In The Year Of Our Lord 1298, the Battle of Falkirk took place, a major conflict in the First War Of Scottish Independence. On the outskirts of Edinburgh, the forces of King Edward I of England and of Sir William Wallace of Scotland . In a single day of carnage, marked by brilliant military tactics, over four thousand men lost their lives, and when the dust finally cleared from the chaotic scene, King Edward had secured victory for England. The Scottish forces had fought gallantly but were simply outnumbered. Neither country would ever be the same and centuries of intermittent conflict and war would follow.
This day was full of horror and carnage as well as genius military tactics and a brilliant battle plan. Paced by hard-charging calvary thumping through the marsh-like ground, kicking up mud and soil as they shook the ground, the day raced on. From a distance the rallying cries and screams of horror from both sides could be heard throughout the battlefield. Welsh long bowman inflicted massive damage with their long ranged attack. Scottish pike-man and Irish short bowman held off the English charge for most of the occasion. The smell of battle mixed with elation and hysteria lead to a chaotic scene.
It may sound far-fetched to some, but the echoes of that historic clash were felt more than seven centuries later when two modern-day warriors did battle, this time with a Latino twist, under Marquess of Queensberry rules and with the super-featherweight Lonsdale belt on the line. But it was still England vs Scotland and all the historic burdens of the past and the national pride were on full display in a night many U.K. fight fans will never forget.
Scotland’s protagonist on this day was their native son, “Amazing” Alex Arthur, the media darling who, like Wallace, was a young yet savvy fighter, having honed his skills training with the assumptive best of the day. The 25-year-old baby-faced pugilist was a highly regarded prospect, his record 16-0 with 15 knockouts.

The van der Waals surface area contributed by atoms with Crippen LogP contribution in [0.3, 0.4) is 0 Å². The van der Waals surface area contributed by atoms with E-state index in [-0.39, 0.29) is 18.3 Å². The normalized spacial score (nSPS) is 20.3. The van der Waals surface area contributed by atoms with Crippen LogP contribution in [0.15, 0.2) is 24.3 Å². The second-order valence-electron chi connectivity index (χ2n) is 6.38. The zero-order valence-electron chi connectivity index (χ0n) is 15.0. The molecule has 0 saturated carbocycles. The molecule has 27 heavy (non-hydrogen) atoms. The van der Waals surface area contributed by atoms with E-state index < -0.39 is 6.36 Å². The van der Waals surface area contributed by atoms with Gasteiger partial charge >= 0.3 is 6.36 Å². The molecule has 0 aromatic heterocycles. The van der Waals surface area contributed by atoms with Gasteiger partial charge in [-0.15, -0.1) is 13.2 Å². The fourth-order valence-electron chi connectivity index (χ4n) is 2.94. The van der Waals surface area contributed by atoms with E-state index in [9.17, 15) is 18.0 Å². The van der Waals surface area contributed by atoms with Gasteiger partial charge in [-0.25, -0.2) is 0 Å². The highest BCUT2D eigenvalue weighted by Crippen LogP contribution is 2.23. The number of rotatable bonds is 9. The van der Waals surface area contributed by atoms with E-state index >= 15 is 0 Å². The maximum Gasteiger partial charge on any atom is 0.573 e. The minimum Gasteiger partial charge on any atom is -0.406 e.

The English antagonist of this hugely anticipated Battle Of Britain was the fighter they called “The Predator,” Michael (Armstrong) Gomez. Upon entering boxing, Armstrong, who was in fact born in Ireland, changed his last name to honour his favorite fighter growing up, the little giant from Puerto Rico, Wilfredo Gomez. He then later settled in Manchester and England adopted him as one of their own, hence one of his alternative monikers, “The Manchester Mexican.”
After 33 pro fights and 28 victories, the 26-year-old former Lonsdale titlist and current journeyman looked to turn back the clock and use his tactical experience to overwhelm the still wet-behind-the-ears Arthur. Like King Edward, Gomez had played well the part of the antagonist, culminating in his Latino-themed invasion of Edinburgh. And like the Scots back on July 22nd, 1298, young Arthur had no idea what lay in store for him.
In the heart of Edinburgh lies Meadowbank Sports Stadium and it became a battlefield of modern times on that memorable night. The stands were filled to capacity with rabid Arthur supporters singing in unison old war songs as they awaited the melee. Sky Sports was in attendance, broadcasting live to the whole of the UK, and former world lightweight champion Ken Buchanan could not be missed ringside. Looking as dapper as ever, the man who stands second only to Benny Lynch in the pantheon of the greatest Scottish boxers could hardly be heard over the frenzied crowd in his pre-fight interview.
“Wish I was 15 years younger,” he remarked wryly, the glory days of his battles with Ismael Laguna, Carlos Ortiz and Roberto Duran no doubt fresh in his mind. Having visited Scotland’s favorite in his dressing room minutes before, the former champion predicted an Arthur win inside of seven rounds, and Irishman and fellow former champion Barry McGuigan shared a similar prediction his pre-fight commentary. “Gomez may put him on the seat of his pants,” said Barry, “[but] I expect Arthur to get up and take him apart to earn a late round stoppage.”
The jaunty strains of mariachi music signaled the entrance of Gomez, the journeyman, the outsider, making his way through the throng wearing his traditional sombrero and flanked by trainer Billy Graham and fellow Manchester native Ricky Hatton. To add fuel to the fire, Hatton had also donned a sombrero as the thousands in attendance booed and shouted profanities. And we note that King Edward had also entered the fray at Falkirk with two generals by him, assuring the tactical advantage went to England, while many of William Wallace’s most trusted advisors had stayed home.
And if the crowd was already at fever pitch, it was sent into an absolute frenzy when its hero, Alex Arthur, made his way to the ring in shiny gold and white attire, the Scotsman dancing and smiling and soaking up the cheers of his compatriots. But an ominous moment came when Arthur and company climbed the steps to the ring and locked eyes with a waiting Gomez at the top of the stairs, the moment reminiscent of the blistering words uttered by King Edward in Falkirk: “As God lives…. they need not pursue me, for I will meet them on this day.”